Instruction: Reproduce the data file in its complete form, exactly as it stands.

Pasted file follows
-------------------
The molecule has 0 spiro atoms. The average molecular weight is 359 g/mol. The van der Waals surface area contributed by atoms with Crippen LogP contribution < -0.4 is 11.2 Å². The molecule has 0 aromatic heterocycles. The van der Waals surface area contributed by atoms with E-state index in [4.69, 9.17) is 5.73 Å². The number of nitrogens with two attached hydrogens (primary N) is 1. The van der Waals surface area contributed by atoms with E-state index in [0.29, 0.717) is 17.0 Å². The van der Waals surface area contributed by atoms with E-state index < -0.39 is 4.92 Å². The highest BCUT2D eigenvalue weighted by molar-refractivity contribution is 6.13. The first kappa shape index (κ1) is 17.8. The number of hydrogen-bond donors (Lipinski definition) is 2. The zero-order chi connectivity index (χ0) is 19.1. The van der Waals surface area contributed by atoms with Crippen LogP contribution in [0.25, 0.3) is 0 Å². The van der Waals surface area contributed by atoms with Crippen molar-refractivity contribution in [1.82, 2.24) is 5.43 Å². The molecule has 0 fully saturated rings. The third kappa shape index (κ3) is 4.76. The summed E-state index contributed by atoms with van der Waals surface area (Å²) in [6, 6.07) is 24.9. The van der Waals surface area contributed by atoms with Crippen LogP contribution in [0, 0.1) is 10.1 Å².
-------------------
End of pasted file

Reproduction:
The molecule has 0 spiro atoms. The average molecular weight is 359 g/mol. The van der Waals surface area contributed by atoms with Crippen LogP contribution < -0.4 is 11.2 Å². The molecule has 0 aromatic heterocycles. The van der Waals surface area contributed by atoms with E-state index in [4.69, 9.17) is 5.73 Å². The number of nitrogens with two attached hydrogens (primary N) is 1. The van der Waals surface area contributed by atoms with E-state index in [0.29, 0.717) is 17.0 Å². The van der Waals surface area contributed by atoms with E-state index < -0.39 is 4.92 Å². The highest BCUT2D eigenvalue weighted by molar-refractivity contribution is 6.13. The first kappa shape index (κ1) is 17.8. The number of hydrogen-bond donors (Lipinski definition) is 2. The zero-order chi connectivity index (χ0) is 19.1. The van der Waals surface area contributed by atoms with Crippen LogP contribution in [0.25, 0.3) is 0 Å². The van der Waals surface area contributed by atoms with Crippen molar-refractivity contribution in [1.82, 2.24) is 5.43 Å². The molecule has 0 fully saturated rings. The third kappa shape index (κ3) is 4.76. The summed E-state index contributed by atoms with van der Waals surface area (Å²) in [6, 6.07) is 24.9. The van der Waals surface area contributed by atoms with Crippen LogP contribution in [0, 0.1) is 10.1 Å².